Way back in the previous century—closer to the middle of the century than the end—I learned that the secret to cross-country navigation was a carefully prepared and highly detailed waypoint log. You started by laying a paper chart out on the floor and drawing a line between your departure point and destination. You then looked for (hopefully) recognizable landmarks about every 10 or 15 miles and put a little tick mark abeam them on your line. You then built a navigation log that listed the landmarks and the distance along your line to each one. What followed was a series of calculations that gave you the time and fuel at each point. When you flew the trip, you checked off each waypoint as you recognized it and kept track of your times to see if you were making or losing time and fuel. It worked well in a J-3 Cub and gave you something to do besides watching the trucks pass you on the highway below.
Fast-forwarding nearly 50 years, I have to admit that I haven’t kept a paper navigation log for many decades nor have I drawn a pencil line on a paper chart. Truth is, I haven’t bought a paper chart in so many years, I no longer know how—or if they are even available! Navigation has changed a lot in the meantime, mostly due to technology that helps us to fly smarter, not harder.
So how do I fly cross-country today? I start by making sure that the navigation program on my iPad is up to date. I use ForeFlight, my wife uses Garmin Pilot…anything will do and there are free options if you don’t want to pay the $100 or so per year. (There is inflation even here, as the latest ForeFlight Basic is $120 a year and the Pro Plus is twice that. Garmin’s Pilot starts at $100 and goes to $180 for the upgrade package.) Still, when I consider that I used to spend $600–$700 a year for paper subscriptions to IFR and VFR charts, it’s all a bargain.
I’ll admit that with multiple airplanes in our hangar, I don’t keep all of the EFIS-embedded databases up to date—yes, some are free (while others cost), but it’s not the money—it’s the time it takes to keep five different brands of EFISes up to date that makes me decide on what I bring to the cockpit.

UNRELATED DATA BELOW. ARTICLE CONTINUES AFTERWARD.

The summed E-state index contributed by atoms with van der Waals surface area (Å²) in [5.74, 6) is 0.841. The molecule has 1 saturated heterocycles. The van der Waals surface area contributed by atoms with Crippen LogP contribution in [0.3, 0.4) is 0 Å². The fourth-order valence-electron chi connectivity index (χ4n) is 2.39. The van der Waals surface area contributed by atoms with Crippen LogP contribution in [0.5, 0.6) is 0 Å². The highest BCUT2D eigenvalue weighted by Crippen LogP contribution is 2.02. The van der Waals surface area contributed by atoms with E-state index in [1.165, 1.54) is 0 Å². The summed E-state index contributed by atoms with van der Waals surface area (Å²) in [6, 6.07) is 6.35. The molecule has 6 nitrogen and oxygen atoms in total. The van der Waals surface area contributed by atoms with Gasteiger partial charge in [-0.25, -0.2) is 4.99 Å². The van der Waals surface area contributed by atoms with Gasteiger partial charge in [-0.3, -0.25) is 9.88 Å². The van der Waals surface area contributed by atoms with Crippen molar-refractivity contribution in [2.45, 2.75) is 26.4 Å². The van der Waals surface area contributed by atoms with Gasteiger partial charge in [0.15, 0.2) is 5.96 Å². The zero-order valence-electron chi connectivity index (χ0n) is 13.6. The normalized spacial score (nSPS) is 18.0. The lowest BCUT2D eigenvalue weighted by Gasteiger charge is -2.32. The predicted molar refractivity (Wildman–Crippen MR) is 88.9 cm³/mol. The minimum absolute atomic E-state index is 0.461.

So let’s take a typical cross-country trip—my home near Lake Tahoe to Oshkosh, for example. Yeah—it’s a long trip, with multiple legs. We’ll need some fuel stops, and who knows what will happen with the weather? But rather than a complete, buttoned-down plan (that will be wrong as soon as the heat of the day starts shaping the atmosphere across the Great Plains), we’ll make a general outline, one that can be molded and reshaped as the day goes on. But I start in a similar fashion to that old line on the map—I pick the departure (A34) and destination (KOSH), and let ForeFlight draw a great-circle route.
Now I know I’m not going to fly that line—partly because there is restricted airspace in the way. So I start with “fixing” the route. I grab the line and drag it to various navigation points that will avoid the problem areas. That means deviating north around the Top Gun airspace east of Fallon, Nevada, which will also keep me clear of the big restricted airspaces of the Wendover region. I drag the line to the Lovelock (LLC) and Lucin (LCU) VORs, then from Lucin, I can pretty much go direct to OSH if I want. So much for route finding.
Now let’s talk about fuel stops. Yeah, I know—most folks need to stop for a potty break before they run out of fuel, but I personally hate losing all that cruise altitude, dropping down into the heat and bumps, then clawing my way back up. So I carry piddle packs and use them as needed. From a fuel standpoint, it depends on the aircraft. My long cross-country choices are usually the RV-3, RV-6 or RV-8. Flying them to dry tanks in calm air, the -3 will go 600 nautical miles, the -6 will go 700 and the -8 will make it 800. So let’s be reasonable and allow for reserves and wind. That makes the ranges 400, 500 and 600 nautical miles, respectively, for planning purposes.
Picking the RV-8 (since this is Oshkosh, and I need to carry a week’s worth of gear), I start by finding potential fuel stops between 500 and 650 miles. I don’t write them down, I just think about what is available and what the fuel prices look like. Eastbound, for this trip, that generally puts me about Rawlins, Wyoming, for the first stop—but I can easily stop at Rock Springs if the winds get grumpy or extend out to Casper or Douglas if I have great tailwinds and the weather pushes me north. Interestingly enough, the weather rarely pushes you south—and if it does, you’re going to end up in Missouri for the night instead of Wisconsin. Weather moves northwest to southeast (generally speaking), so it is better to aim behind it rather than get bulldozed out in front. And I am also aware of some really short options, such as Wells, Nevada (very cheap fuel) or Brigham City, Utah, if I find that I want to have full fuel before setting off across Wyoming for some reason, such as picking my way through weather.
Once I have picked up fuel at around the 600-mile point, I’ll do similar planning for the next stop, and the next (if needed). For this example trip, that is going to somewhere in eastern South Dakota or western Iowa/Minnesota. I look at fuel prices and NOTAMs for a variety of spots before I set out—but I am not married to any particular airport. And I’ll choose a final spot somewhere before Oshkosh if this is AirVenture time—I like to arrive with enough fuel that I don’t have to buy any at the show, so that I have more than enough to get to a good stop on my way out.